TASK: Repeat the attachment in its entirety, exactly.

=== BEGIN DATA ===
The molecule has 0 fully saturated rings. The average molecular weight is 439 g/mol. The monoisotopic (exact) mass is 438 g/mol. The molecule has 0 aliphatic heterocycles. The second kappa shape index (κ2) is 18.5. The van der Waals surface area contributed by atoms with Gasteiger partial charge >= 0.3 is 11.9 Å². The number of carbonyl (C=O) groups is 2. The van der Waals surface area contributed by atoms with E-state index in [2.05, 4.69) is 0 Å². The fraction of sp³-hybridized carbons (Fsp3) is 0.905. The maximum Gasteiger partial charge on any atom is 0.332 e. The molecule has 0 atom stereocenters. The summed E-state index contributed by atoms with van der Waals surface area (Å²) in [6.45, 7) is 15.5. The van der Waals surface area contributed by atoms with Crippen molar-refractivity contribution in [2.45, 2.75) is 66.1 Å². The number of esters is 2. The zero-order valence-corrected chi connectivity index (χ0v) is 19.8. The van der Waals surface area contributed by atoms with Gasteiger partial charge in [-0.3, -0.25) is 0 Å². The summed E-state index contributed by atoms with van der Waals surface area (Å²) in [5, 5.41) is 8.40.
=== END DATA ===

The molecule has 0 fully saturated rings. The average molecular weight is 439 g/mol. The monoisotopic (exact) mass is 438 g/mol. The molecule has 0 aliphatic heterocycles. The second kappa shape index (κ2) is 18.5. The van der Waals surface area contributed by atoms with Gasteiger partial charge >= 0.3 is 11.9 Å². The number of carbonyl (C=O) groups is 2. The van der Waals surface area contributed by atoms with E-state index in [2.05, 4.69) is 0 Å². The fraction of sp³-hybridized carbons (Fsp3) is 0.905. The maximum Gasteiger partial charge on any atom is 0.332 e. The molecule has 0 atom stereocenters. The summed E-state index contributed by atoms with van der Waals surface area (Å²) in [6.45, 7) is 15.5. The van der Waals surface area contributed by atoms with Crippen molar-refractivity contribution in [2.45, 2.75) is 66.1 Å². The number of esters is 2. The zero-order valence-corrected chi connectivity index (χ0v) is 19.8. The van der Waals surface area contributed by atoms with Gasteiger partial charge in [-0.3, -0.25) is 0 Å². The summed E-state index contributed by atoms with van der Waals surface area (Å²) in [5, 5.41) is 8.40.